Marc de Larréguy de Civrieux: Extracts from The Soldier’s Soliloquies

A poem a day
International WWI Poetry Month

Extracts from The Soldier’s Soliloquies

Marc de Larréguy de Civrieux (France, 1916)

The civvy says: ‘How dear is life!’
I think it’s cheap, because I know
A certain cut-rate Butcher’s Wife
Whose prices are absurdly low.
She is a Phrygian, red-capped,
Her chops dripping with blood fresh tapped,
Browed like a beast and harlot-eyed,
Tossing unwanted meat aside!

To the vile cattle-mart she goes,
Then straight to slaughter-house she flies
To rain her vicious cleaver-blows
On men, who gasp their anguished cries
As her huge fists above them rise!

Slicing away, she cuts and trims
Flesh from their skulls and all their limbs;
And then this putrid meat she throws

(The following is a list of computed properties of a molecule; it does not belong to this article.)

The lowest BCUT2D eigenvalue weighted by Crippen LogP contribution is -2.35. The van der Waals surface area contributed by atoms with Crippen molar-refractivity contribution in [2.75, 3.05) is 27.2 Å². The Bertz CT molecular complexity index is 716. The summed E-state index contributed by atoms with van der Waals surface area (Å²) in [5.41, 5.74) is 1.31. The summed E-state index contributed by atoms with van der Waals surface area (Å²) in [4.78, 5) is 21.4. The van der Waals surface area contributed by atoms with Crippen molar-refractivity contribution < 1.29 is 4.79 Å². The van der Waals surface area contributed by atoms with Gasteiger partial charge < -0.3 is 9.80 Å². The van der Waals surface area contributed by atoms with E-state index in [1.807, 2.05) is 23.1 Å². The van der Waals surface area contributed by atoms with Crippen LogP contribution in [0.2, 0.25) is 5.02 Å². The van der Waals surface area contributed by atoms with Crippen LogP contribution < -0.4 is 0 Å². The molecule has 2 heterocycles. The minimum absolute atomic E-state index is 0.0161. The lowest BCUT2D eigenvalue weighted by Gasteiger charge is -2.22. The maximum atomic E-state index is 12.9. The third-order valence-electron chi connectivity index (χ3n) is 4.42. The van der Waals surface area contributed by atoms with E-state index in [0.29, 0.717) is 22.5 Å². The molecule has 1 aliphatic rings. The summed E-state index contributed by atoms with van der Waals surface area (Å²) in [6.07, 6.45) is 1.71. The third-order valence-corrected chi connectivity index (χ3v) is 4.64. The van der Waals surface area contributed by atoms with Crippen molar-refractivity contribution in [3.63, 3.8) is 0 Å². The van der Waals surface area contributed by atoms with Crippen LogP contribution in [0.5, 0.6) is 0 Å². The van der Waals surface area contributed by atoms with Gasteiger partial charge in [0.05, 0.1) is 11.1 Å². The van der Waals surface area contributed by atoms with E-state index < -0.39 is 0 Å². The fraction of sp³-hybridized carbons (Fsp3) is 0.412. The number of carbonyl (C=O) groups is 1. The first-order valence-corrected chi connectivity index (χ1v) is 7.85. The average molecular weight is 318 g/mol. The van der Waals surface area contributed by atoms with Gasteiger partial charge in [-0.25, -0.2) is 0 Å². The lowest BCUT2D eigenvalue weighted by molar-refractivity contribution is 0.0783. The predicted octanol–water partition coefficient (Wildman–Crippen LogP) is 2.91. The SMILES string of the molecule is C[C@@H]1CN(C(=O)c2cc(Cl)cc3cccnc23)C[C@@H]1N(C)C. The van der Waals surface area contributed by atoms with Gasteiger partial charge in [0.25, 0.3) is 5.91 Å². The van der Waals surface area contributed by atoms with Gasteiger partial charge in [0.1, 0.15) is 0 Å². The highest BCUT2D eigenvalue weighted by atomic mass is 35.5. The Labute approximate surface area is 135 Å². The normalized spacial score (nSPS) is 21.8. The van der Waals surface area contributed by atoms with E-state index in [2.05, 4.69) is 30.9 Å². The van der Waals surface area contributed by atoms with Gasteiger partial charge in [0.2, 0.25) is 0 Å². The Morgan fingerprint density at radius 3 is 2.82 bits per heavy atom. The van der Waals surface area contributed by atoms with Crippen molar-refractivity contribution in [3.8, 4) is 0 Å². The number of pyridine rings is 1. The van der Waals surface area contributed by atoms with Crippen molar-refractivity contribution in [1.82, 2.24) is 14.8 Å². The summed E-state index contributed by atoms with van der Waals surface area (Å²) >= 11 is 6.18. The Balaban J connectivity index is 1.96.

Down on a slab that’s marked ‘Heroes’
As bait for rats and worms and crows!

Do you still say, ‘How dear is Life’
When it’s dirt-cheap (that’s my advice)?
Why then accept at knock-down price
That offal from the Butcher’s Wife?

Come, eat! Carry the Dead Men in!
They can still serve the Living band
Who’ve not regarded it a sin
To have them slaughtered out of hand,
So saving their own precious skin!

O souls righteous in charity,
To salve your consciences chant happily,
Before you settle down to eat,
A prayer, duly mild and sweet,
Addressed to the ‘new Trinity’!
In chorus chant the ‘Benedicite’
As you feast in humanity!

The sacrifice thus glorify
And then your absolution claim:
‘For right and justice,’ be your cry,
‘And in Civilisation’s name!!’